The Dallas-Sprung Musician Tries Reinventing The Wheel With Her Send-Up Of Music Documentary Tropes, But She Should’ve Stuck To The Basics.
The Nowhere Inn.
Director: Bill Benz.
Writers: Annie Clark, Carrie Brownstein.
Cast: Annie Clark, Carrie Brownstein, Dakota Johnson, Michael Bofshever.
Opens: Texas Theatre.
Does anyone know what happened to St. Vincent? Things seemed to be going great until a couple years ago.
The seemingly endlessly interesting Dallas native had turned in five great albums in a row, plus an awesome collaboration with David Byrne. She nabbed two Grammys, and offered up one of the most electrifying performances that show has ever seen.
But ever since, things have been slightly…. off.
She produced Sleater-Kinney’s The Center Won’t Hold, giving them a slicker sound that alienated some fans, and alleged tensions between her and that band even reportedly caused long-time drummer Janet Weiss to leave. She further pissed a lot of people off earlier this year when she demanded a slightly contentious interview about her with writer Emma Madden be scrapped. And, while she claimed her latest album Daddy’s Home is among her most personal, it’s also her least noteworthy. It’s nowhere near as honest or adventurous as her past efforts.
Amidst all this also comes The Nowhere Inn, a faux concert documentary she wrote with Sleater-Kinney frontwoman Carrie Brownstein. Repeatedly, both contributors have stated that the goal of the “film” is to reveal the true Annie Clark — or at least more clearly separate her from her musical persona, which frequently shifts identities.
It’s certainly a subject worth exploring. But in the world of the film, pretty much everything is phony, or at least scripted.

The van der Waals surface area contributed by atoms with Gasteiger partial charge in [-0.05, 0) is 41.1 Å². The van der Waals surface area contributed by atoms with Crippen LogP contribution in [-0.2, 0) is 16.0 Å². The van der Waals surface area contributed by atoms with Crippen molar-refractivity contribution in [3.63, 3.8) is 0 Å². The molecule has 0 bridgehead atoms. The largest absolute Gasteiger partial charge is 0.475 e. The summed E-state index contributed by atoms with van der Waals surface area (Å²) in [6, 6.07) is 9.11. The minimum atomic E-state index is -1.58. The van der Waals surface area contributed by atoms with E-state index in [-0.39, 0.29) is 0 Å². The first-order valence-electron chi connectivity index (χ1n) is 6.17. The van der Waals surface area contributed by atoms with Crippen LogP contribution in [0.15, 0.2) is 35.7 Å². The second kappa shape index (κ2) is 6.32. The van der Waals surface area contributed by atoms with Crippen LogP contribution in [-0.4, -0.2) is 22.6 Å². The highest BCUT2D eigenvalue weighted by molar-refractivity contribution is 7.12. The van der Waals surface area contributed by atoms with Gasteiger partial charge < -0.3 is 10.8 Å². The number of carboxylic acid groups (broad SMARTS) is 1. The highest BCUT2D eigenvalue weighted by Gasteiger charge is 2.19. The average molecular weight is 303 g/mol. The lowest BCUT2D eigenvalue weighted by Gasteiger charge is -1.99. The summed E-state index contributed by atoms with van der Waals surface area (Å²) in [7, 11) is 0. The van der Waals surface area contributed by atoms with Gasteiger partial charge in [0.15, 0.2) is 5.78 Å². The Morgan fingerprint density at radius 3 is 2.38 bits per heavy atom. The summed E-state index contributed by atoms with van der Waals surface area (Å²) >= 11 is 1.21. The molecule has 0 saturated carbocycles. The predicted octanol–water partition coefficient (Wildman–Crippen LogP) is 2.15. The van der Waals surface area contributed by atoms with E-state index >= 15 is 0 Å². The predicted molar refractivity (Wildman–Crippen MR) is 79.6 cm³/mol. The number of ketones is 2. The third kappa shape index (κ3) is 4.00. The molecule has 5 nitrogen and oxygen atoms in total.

Realizing that the “film” isn’t working in trying to capture candid moments, Clark plays up her aloofness and morphs into a completely unlikable person. But again, it’s just another character.
It all makes things seem as if the real-life Annie Clark – the one who graduated from Lake Highlands High School and had a dad who went to prison – doesn’t want the audience or her fans to know the answer.
So the movie is kind of pointless.
Sure, there are some great scenes, including a sexy photo shoot with Dakota Johnson that clearly makes Brownstein uncomfortable. There’s also a family reunion that plays up Texas rancher stereotypes, and features an excellent singalong of her 2011 track, “Year of the Tiger.”
But there are just as many scenes that fall flat, including failed comedy bits and homages to David Lynch films.
The big irony is that the concert footage contained in the film is fantastic. A whole movie of that, with the occasional weird interlude, would have rocked.
But, in the end, the film ends up proving what Clark may ultimate fear the most — that she’s only compelling on stage.